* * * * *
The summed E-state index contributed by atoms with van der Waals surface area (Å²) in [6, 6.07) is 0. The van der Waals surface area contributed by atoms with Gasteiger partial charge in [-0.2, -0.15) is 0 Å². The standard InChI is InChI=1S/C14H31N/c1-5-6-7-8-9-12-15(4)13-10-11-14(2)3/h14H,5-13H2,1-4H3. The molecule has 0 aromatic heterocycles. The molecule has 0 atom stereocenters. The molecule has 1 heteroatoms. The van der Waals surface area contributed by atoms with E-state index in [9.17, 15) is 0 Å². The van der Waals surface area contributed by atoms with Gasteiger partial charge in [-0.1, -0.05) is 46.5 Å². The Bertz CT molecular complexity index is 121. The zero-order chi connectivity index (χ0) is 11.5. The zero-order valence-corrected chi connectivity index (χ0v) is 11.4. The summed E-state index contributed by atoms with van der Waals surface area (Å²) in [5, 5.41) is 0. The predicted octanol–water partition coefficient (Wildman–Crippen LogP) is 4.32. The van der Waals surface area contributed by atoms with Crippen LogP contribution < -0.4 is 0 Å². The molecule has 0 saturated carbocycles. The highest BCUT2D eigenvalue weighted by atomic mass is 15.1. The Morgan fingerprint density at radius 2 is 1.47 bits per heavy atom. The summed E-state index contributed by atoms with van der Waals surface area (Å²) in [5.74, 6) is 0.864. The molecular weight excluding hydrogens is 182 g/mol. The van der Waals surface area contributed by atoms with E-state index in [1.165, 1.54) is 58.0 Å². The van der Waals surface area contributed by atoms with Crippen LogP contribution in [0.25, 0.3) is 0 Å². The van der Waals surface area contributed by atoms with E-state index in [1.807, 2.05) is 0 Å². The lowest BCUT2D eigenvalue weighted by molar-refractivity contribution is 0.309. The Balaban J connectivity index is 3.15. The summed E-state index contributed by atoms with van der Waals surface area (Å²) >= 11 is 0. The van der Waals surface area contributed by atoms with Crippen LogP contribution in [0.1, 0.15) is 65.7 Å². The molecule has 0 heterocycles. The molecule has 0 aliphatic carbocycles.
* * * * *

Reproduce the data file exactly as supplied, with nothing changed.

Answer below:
The summed E-state index contributed by atoms with van der Waals surface area (Å²) in [6, 6.07) is 0. The van der Waals surface area contributed by atoms with Gasteiger partial charge in [-0.2, -0.15) is 0 Å². The standard InChI is InChI=1S/C14H31N/c1-5-6-7-8-9-12-15(4)13-10-11-14(2)3/h14H,5-13H2,1-4H3. The molecule has 0 aromatic heterocycles. The molecule has 0 atom stereocenters. The molecule has 1 heteroatoms. The van der Waals surface area contributed by atoms with E-state index in [9.17, 15) is 0 Å². The van der Waals surface area contributed by atoms with Gasteiger partial charge in [-0.1, -0.05) is 46.5 Å². The Bertz CT molecular complexity index is 121. The zero-order chi connectivity index (χ0) is 11.5. The zero-order valence-corrected chi connectivity index (χ0v) is 11.4. The summed E-state index contributed by atoms with van der Waals surface area (Å²) in [5, 5.41) is 0. The predicted octanol–water partition coefficient (Wildman–Crippen LogP) is 4.32. The van der Waals surface area contributed by atoms with Crippen LogP contribution < -0.4 is 0 Å². The molecule has 0 saturated carbocycles. The highest BCUT2D eigenvalue weighted by atomic mass is 15.1. The Morgan fingerprint density at radius 2 is 1.47 bits per heavy atom. The summed E-state index contributed by atoms with van der Waals surface area (Å²) in [5.74, 6) is 0.864. The molecular weight excluding hydrogens is 182 g/mol. The van der Waals surface area contributed by atoms with E-state index in [1.165, 1.54) is 58.0 Å². The van der Waals surface area contributed by atoms with Crippen LogP contribution in [0.25, 0.3) is 0 Å². The van der Waals surface area contributed by atoms with E-state index in [1.807, 2.05) is 0 Å². The lowest BCUT2D eigenvalue weighted by molar-refractivity contribution is 0.309. The Balaban J connectivity index is 3.15. The summed E-state index contributed by atoms with van der Waals surface area (Å²) >= 11 is 0. The van der Waals surface area contributed by atoms with Crippen LogP contribution in [0.1, 0.15) is 65.7 Å². The molecule has 0 heterocycles. The molecule has 0 aliphatic carbocycles.